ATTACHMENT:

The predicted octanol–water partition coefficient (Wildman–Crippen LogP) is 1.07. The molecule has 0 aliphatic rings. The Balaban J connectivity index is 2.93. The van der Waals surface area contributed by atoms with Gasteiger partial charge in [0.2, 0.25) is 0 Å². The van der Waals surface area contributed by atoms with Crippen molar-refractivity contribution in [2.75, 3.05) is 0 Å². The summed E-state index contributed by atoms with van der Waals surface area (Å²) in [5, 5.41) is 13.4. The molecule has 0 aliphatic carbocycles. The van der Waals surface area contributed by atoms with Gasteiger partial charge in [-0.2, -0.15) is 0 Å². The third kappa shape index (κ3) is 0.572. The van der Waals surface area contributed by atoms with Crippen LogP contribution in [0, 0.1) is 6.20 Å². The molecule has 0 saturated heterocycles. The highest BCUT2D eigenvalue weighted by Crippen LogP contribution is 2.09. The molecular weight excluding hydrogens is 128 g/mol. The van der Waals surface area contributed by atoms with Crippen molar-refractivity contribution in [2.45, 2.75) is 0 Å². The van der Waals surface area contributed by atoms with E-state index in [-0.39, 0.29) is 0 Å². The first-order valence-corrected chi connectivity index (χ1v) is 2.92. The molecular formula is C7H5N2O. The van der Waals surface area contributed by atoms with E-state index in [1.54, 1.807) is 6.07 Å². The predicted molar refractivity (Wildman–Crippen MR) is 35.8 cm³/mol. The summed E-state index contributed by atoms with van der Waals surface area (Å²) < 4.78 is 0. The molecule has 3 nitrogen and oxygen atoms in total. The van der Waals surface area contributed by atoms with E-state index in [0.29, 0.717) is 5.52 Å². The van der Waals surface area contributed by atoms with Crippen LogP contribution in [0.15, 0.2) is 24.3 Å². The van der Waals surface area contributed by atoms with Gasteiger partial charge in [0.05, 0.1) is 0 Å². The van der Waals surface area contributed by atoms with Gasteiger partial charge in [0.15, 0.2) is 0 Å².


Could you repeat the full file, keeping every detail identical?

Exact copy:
The predicted octanol–water partition coefficient (Wildman–Crippen LogP) is 1.07. The molecule has 0 aliphatic rings. The Balaban J connectivity index is 2.93. The van der Waals surface area contributed by atoms with Gasteiger partial charge in [0.2, 0.25) is 0 Å². The van der Waals surface area contributed by atoms with Crippen molar-refractivity contribution in [2.75, 3.05) is 0 Å². The summed E-state index contributed by atoms with van der Waals surface area (Å²) in [5, 5.41) is 13.4. The molecule has 0 aliphatic carbocycles. The van der Waals surface area contributed by atoms with Gasteiger partial charge in [-0.2, -0.15) is 0 Å². The third kappa shape index (κ3) is 0.572. The van der Waals surface area contributed by atoms with Crippen LogP contribution in [0, 0.1) is 6.20 Å². The molecule has 0 saturated heterocycles. The highest BCUT2D eigenvalue weighted by Crippen LogP contribution is 2.09. The molecular weight excluding hydrogens is 128 g/mol. The van der Waals surface area contributed by atoms with Crippen molar-refractivity contribution in [2.45, 2.75) is 0 Å². The van der Waals surface area contributed by atoms with E-state index in [-0.39, 0.29) is 0 Å². The first-order valence-corrected chi connectivity index (χ1v) is 2.92. The molecular formula is C7H5N2O. The van der Waals surface area contributed by atoms with E-state index in [1.54, 1.807) is 6.07 Å². The predicted molar refractivity (Wildman–Crippen MR) is 35.8 cm³/mol. The summed E-state index contributed by atoms with van der Waals surface area (Å²) < 4.78 is 0. The molecule has 3 nitrogen and oxygen atoms in total. The van der Waals surface area contributed by atoms with E-state index in [0.29, 0.717) is 5.52 Å². The van der Waals surface area contributed by atoms with Crippen LogP contribution in [0.15, 0.2) is 24.3 Å². The van der Waals surface area contributed by atoms with Gasteiger partial charge in [0.05, 0.1) is 0 Å². The van der Waals surface area contributed by atoms with Gasteiger partial charge in [0.15, 0.2) is 0 Å².